Preston rolled his shoulders back, stuck his chest out as he looked at the crowd. When the mayor handed him the key to the city, there were a few boos from people but nothing more. Preston’s security flanked him either side like pillars but these were events where he felt fragile. Hundreds of people still offering him their shame, and how he writhed against the offer.
Fucking dogs, he thought.
The starched collar of his shirt rubbed against the back of his neck as he squinted against the flashes until something etched the strain into his skull. He agreed he wouldn’t drink at these events and so Preston was already contemplating the first smooth burn of brandy when he got home.
He posed for photographs, noting there were fewer people eager to have their photograph with him. Still, it had been a tough road to get this far. Preston had a career, and he played the role of regret with a stoic enthusiasm but there was an ugliness to things which exhausted him. It was an endless drill under Georgia sun all the time. Preston’s soul begged for water, but what relief there was, came in small public sips and gluttonous private feeding.
When his assistant, Keiko came over to tell him his car was ready and he looked at her with gratitude. She was reporting back to Sharon, but she made herself scarce when it benefited her.
The bark wasn’t close but the hackles on the back of his neck rose, stinging where the collar burned into the skin as he looked up. Keiko was ushering him out to the car, and he convinced himself he imagined it as he got into the back of the car.
His hands shook when he reached for the vape pen and pressed the ignition button as he sucked down the smoke. The CBD kept his head straight and his knees from killing him every day. As the smoke settled into his synapses, he sank into the seat and looked out of the tinted window at the sun flashing off the windows.
Something caught his eye. Spry and aggressive as it leapt from the sidewalk, a loping shadow but he couldn’t make out the point of origin. His eyes burned as he pressed his fingers against the bridge of his nose.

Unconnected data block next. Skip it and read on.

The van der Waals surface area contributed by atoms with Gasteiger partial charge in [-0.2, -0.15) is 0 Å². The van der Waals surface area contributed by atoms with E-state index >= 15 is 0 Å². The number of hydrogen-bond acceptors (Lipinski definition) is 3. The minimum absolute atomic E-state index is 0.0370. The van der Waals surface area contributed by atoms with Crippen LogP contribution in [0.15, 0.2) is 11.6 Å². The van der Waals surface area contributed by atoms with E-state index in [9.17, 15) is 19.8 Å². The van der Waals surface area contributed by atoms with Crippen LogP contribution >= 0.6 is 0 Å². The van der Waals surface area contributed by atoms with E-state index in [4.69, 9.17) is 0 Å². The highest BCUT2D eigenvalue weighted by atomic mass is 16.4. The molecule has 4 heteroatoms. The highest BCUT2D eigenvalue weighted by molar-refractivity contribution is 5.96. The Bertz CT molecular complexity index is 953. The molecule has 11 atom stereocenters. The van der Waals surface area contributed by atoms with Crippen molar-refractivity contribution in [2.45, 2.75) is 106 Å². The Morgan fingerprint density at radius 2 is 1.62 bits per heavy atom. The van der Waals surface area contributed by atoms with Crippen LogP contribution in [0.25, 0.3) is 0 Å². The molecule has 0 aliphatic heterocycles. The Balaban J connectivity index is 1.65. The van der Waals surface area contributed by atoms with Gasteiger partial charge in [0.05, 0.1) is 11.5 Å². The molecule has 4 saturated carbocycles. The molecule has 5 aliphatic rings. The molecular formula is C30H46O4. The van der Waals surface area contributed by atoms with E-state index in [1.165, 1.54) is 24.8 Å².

Keiko woke him by saying his name. His chin was damp and his head hurt, but he staggered out of the car with gratitude to be home. Preston was relieved of the burden of performance.
Well, one kind, anyway.
Sharon was in the living room, feet up on the couch as she typed into her tablet.
‘What’s wrong with you?’ she said.
He grimaced and shook his head.
Her nose wrinkled with disappointment as she sniffed.
‘Stoned too. Shit, you got one hundred and thirty million dollars to burn, motherfucker?’
Preston swatted the air with one thick hand as he loosened his tie and staggered through to the master bedroom. He waved the air conditioning on and kicked his shoes off as he crawled onto the bed before he clapped his hands and switched the lights off.
In the cold dark, he laid there and breathed in, tried to let the tension which clung to his skin like second hand smoke.
The growl was soft. He sat up, clapped the lights on and found it stopped. Preston swore under his breath as he looked around him. No one heard him, and he sat there, heart thumping hard against his ribs as he wiped chill sweat from his forehead.
Preston checked under the bed and found there was nothing waiting for him. He laid back down, clapped the lights out but sleep was a long time coming.
Preston had gone to church, grew up with the Bible stories.
His fear of dogs came from there, but he lacked the means to reach far enough inside himself to grasp it.
“For without [are] dogs, and sorcerers, and whoremongers, and murderers, and idolaters, and whosoever loveth and maketh a lie.”
“And desiring to be fed with the crumbs which fell from the rich man’s table: moreover the dogs came and licked his sores.”
It was close to whore in the amount of insults. His issues with women came later, but it was dogs which betrayed them.
Then, it was his brother.